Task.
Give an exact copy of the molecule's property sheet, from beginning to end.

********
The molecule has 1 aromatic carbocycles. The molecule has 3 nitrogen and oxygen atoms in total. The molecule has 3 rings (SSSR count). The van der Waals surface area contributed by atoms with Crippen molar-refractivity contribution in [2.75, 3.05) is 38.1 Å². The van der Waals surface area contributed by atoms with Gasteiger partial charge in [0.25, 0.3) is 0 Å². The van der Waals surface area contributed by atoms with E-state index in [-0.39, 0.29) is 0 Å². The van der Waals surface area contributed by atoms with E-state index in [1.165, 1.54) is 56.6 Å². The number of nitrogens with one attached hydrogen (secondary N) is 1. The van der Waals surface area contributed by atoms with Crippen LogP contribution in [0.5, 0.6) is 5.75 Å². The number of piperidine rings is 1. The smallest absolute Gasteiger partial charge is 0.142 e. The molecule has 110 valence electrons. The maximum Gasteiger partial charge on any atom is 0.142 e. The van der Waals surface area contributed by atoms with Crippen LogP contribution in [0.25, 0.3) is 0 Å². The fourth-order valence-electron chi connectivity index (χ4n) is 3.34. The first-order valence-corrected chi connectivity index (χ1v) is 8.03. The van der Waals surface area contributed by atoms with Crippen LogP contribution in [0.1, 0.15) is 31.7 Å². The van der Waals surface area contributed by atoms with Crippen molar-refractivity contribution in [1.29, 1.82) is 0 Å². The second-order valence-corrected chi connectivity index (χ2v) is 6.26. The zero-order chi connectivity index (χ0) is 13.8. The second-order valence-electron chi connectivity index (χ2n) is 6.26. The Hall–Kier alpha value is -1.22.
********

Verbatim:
The molecule has 1 aromatic carbocycles. The molecule has 3 nitrogen and oxygen atoms in total. The molecule has 3 rings (SSSR count). The van der Waals surface area contributed by atoms with Crippen molar-refractivity contribution in [2.75, 3.05) is 38.1 Å². The van der Waals surface area contributed by atoms with Gasteiger partial charge in [0.25, 0.3) is 0 Å². The van der Waals surface area contributed by atoms with E-state index in [-0.39, 0.29) is 0 Å². The van der Waals surface area contributed by atoms with E-state index in [1.165, 1.54) is 56.6 Å². The number of nitrogens with one attached hydrogen (secondary N) is 1. The van der Waals surface area contributed by atoms with Crippen LogP contribution in [0.5, 0.6) is 5.75 Å². The number of piperidine rings is 1. The smallest absolute Gasteiger partial charge is 0.142 e. The molecule has 110 valence electrons. The maximum Gasteiger partial charge on any atom is 0.142 e. The van der Waals surface area contributed by atoms with Crippen LogP contribution in [0.25, 0.3) is 0 Å². The fourth-order valence-electron chi connectivity index (χ4n) is 3.34. The first-order valence-corrected chi connectivity index (χ1v) is 8.03. The van der Waals surface area contributed by atoms with Crippen LogP contribution in [0.1, 0.15) is 31.7 Å². The van der Waals surface area contributed by atoms with Crippen molar-refractivity contribution in [1.29, 1.82) is 0 Å². The second-order valence-corrected chi connectivity index (χ2v) is 6.26. The zero-order chi connectivity index (χ0) is 13.8. The second-order valence-electron chi connectivity index (χ2n) is 6.26. The Hall–Kier alpha value is -1.22.